Young Justice #14
Maybe a fun game for books Brian Michael Bendis writes is seeing how long in any given issue it takes for a well established character to do something completely out of character.
In this issue it’s only the second page with Impulse cursing, which doesn’t jive with the happy go lucky pre-Infinite Crisis take on Impulse that Bendis has written since the start of the series. And again there’s some serious lack of consistency with regards to character names. Tim Drake made a big deal of introducing himself to Superman as Robin instead of the ridiculous Drake code name Bendis stuck him with.
Now this issue Aqualad calls Impulse Kid Flash and Bart readily accepts that as his name. Despite the fact that Aqualad has actually worked with the current Kid Flash and should be able to tell the difference. Maybe Bendis’ new co-writer David Walker is at fault, but these random out of continuity moments has been a staple of Bendis’ DC run so far so there’s little reason to suspect he’s not the culprit here.
Continuing another Bendis trend no one can remember anyone’s name, which explains why Warlord would call Conner Super-Kid as Superboy is too hard to remember.
The art this issue is split between regular artist John Timms and Michael Avon Oeming. They’re not the most complimentary pair as Oeming’s cartoonish style just doesn’t work in a tag team situation.
Bendis was doing a questionable job keeping up with seven heroes. Doubling the roster just doesn’t seem like a smart move especially when every character talks in the same manner. This was an early flaw in Bendis’ Avengers run where he blended every character’s voice so they all sounded the exact same. It was bad then and worse here as he has too many new characters for them to not have distinct voices.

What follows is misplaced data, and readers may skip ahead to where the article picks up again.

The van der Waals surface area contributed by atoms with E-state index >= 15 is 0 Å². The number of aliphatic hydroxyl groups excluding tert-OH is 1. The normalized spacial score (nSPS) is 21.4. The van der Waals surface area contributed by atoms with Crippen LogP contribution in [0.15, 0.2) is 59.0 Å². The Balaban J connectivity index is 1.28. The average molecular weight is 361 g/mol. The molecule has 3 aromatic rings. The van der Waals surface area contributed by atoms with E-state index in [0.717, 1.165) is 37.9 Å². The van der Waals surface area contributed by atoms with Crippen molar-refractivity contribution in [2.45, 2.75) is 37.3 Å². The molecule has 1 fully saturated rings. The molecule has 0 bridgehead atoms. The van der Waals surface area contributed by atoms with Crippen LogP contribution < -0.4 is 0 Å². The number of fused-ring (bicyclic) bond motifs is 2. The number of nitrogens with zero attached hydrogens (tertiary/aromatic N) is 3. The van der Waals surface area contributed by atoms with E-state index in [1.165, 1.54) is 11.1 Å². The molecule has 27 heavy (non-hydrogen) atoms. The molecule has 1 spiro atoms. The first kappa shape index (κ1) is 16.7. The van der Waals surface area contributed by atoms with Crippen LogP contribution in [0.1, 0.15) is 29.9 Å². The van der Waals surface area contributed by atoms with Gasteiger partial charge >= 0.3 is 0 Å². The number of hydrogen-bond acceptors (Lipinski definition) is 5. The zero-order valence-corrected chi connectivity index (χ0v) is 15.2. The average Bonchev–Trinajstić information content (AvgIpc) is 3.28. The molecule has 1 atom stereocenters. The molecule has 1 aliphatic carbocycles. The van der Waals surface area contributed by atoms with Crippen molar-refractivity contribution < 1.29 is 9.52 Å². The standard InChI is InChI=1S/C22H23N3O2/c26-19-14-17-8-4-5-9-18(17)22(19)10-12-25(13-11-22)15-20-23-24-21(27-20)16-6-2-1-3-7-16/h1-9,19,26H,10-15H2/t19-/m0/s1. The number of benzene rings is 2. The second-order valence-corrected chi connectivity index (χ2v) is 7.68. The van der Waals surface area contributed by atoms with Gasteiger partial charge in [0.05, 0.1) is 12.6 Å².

Too many pages read like Bendis is trying to be cute but the characters just sound grating. It’s why Naomi’s entire shtick each issue is to mention this is the first time she’s doing something. This never felt like a cute running gag and merely some way to reference a character that was added to the team without a plan.
It’s probably long past time to abandon this book as there’s no way to fix the problems until a new writer takes over for Bendis. Until then it’s going to be more of the same pointless conversations that go nowhere, indecipherable action and plot with the most basic breadcrumbs to address the only real question readers care about regarding the return of the team in the DCU.
Rating: 3 out of 10